Tucker & Dale vs. Evil is available on Netflix Instant View, and is My Movies On Netflix: Recommendation of the Week.

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Another Stranger in a Strange Land

In Movie Reviews: 2015 on October 17, 2015 at 12:15 pm
The Martian Theatrical Poster

20th Century Fox

The Martian
Directed by Ridley Scott
3 out of 4 stars

After the debacle of his ill-conceived, quasi-sequel to Alien, Ridley Scott has returned to the science-fiction genre once more with yet another space odyssey to rival the likes of what has come before. Unlike 2012’s fantasy-fable Prometheus, The Martian, adapted from the novel by real life software engineer Andy Weir, takes on the grandiosity of space travel less as a means for wild extrapolation and adventure but instead examines the real world implications of deep space exploration. In the film, as in Weir’s original novel, NASA astronaut Mark Watney, played in the film by Matt Damon, finds himself stranded on the surface of Mars after a freak sand storm strikes the planet’s surface, and his fellow scientists leave him for dead in a scrum to leave the planet’s immediate atmosphere. The rest of the film then becomes a Robinson Crusoe travelogue of sorts, with Watney speaking directly into a camera in order to record his day-to-day ordeals and brief spates of existential terror. Written and produced by film and TV veteran Drew Goddard, Weir’s novel becomes a wondrous love letter to outer space as it has been seen on film, even as Scott makes a bold departure from the horror and turmoil of such past successes in the genre as Alien and Blade Runner, Mark Watney a more willing and self-assured protagonist capable of overcoming overwhelming odds in a world more akin to our own.

Perhaps the most striking aspect of Scott’s new film is the optimism and enthusiasm it holds for the human spirit, and collaborative innovation in general. Where Ellen Ripley was prototypically required to play the role of the “Final Girl” in a franchise that become dependent on horror movie tropes, and Rick Deckard was crippled with philosophical ponderings over the fundamentals of human consciousness, Watney is freed from such genre-based thematic recursions, and instead focuses on surviving as yet another stranger in a strange land. In Goddard’s script, the film’s narrative beats are empathetically articulated, playing upon the heartstrings and steadfastness of an utterly American spirit seemingly imbued into the film’s very fabric. Over the past half century, films like 2001: A Space Odyssey and Contact have rendered the science-fiction genre on film self-involved and overly concerned with answering grandly spiritual questions. Shirking off the legacy of said contemporary classics, Goddard and Scott have delivered a new film more akin to the likes of The Right Stuff and Apollo 13, films where deep space holds a little danger that always gives way to the endurance and ingenuity of the human mind and soul.

Damon plays a credible NASA astronaut living well into the twenty-first century in Scott’s new film, predominantly due to his unwillingness to be beaten by an apparently inhospitable environment otherwise intent on breaking his will to live. In Watney’s refusal to be defeated by his circumstances from the very start of the film, Weir’s original space epic becomes one about the individual innovation, hard science-based facts, and just the slightest bit of bureaucratic negotiation. In Goddard’s script, Watney’s journey for survival is never fantastically imagined, and no supernatural or surreal elements ever seek to influence and corrupt his reading of the events that continue to surround him, neither directly nor indirectly. Likewise, the men on the ground at NASA in the film never become entirely defeated by the obstacles that they are forced to overcome and address across a chasm of deep space, even as they grow embittered over how best to go about solving Watney’s central dilemma. The film thus becomes akin to the literary tradition set by Daniel Defoe in the early eighteenth-century, Watney a modern day Robinson Crusoe shipwrecked on his very own island of sorts, even if his struggles have abandoned a metaphorical God in favor of rational realism and critical thinking.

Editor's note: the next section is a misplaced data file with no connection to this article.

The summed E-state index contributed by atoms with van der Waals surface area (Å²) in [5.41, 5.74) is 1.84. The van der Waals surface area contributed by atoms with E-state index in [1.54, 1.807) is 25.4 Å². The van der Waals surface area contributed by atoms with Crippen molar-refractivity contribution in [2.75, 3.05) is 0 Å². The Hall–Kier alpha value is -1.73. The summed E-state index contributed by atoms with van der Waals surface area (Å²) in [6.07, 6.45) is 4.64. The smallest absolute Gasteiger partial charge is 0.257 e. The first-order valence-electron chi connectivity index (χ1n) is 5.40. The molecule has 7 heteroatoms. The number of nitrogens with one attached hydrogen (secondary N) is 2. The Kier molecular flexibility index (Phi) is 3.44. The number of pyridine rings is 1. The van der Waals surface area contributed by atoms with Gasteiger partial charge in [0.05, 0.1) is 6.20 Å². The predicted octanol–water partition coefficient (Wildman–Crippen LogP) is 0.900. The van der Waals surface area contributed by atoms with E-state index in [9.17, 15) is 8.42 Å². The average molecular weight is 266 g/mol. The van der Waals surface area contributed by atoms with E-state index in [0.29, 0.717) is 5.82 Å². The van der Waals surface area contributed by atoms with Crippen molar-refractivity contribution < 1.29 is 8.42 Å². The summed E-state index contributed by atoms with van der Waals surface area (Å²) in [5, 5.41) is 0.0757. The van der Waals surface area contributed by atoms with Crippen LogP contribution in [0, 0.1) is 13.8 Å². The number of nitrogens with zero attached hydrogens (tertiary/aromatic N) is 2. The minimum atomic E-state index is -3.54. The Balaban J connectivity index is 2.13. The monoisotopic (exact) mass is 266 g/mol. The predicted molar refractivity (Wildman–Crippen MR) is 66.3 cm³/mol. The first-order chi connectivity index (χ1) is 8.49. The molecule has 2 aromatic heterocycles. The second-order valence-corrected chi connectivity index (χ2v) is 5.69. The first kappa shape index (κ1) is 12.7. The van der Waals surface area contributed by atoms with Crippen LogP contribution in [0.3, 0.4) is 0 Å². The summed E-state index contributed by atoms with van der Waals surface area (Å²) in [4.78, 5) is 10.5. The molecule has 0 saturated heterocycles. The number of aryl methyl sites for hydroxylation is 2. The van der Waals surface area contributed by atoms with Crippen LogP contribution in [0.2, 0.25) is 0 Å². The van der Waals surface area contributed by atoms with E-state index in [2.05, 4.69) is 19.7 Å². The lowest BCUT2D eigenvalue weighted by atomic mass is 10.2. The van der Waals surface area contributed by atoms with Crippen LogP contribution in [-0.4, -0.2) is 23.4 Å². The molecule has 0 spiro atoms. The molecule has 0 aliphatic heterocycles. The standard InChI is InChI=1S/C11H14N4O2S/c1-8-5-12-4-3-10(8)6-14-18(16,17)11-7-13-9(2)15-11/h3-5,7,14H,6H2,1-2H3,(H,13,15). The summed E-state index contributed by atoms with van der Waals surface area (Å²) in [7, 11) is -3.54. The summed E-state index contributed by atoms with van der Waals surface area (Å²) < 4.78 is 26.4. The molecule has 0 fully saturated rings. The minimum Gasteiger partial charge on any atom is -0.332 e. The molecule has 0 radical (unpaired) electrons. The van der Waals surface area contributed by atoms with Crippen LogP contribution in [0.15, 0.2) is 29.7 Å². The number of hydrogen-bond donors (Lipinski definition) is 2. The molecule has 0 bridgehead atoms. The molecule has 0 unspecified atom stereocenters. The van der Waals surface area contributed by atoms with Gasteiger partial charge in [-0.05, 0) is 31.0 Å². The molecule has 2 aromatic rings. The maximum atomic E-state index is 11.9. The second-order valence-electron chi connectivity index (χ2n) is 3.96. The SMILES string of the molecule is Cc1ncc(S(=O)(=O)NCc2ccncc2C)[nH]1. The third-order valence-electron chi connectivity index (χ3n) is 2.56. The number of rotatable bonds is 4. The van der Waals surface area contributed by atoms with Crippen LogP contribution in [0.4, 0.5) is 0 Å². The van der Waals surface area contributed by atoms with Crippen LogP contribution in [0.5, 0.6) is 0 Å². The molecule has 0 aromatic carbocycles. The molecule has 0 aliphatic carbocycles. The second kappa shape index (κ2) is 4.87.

Alien was a fundamental shift in the very nature of how science-fiction films were constructed and told to their audiences, like 2001: A Space Odyssey before it. In both films, certain dramatic and thematic tropes were introduced by which the loneliness of deep space exploration might be examined here on earth, the vast expanse of interstellar space both inspiring and alienating. In space, no one can hear you scream, as Ellen Ripley so infamously found out, and necessity of survival at all costs becomes an impending threat and boon alike. Enter Mark Watney, a NASA astronaut readily aware of the dangers inherent to his small step onto the surface of Mars, but willingly takes several subsequent leaps and bounds for mankind. Scott’s titular Martian is therefore a surprising entity in his authentic humanity, neither a machine nor an extraterrestrial monster, but instead an inspiring avatar for those of us eager to reach out and discover the unknown despite the odds.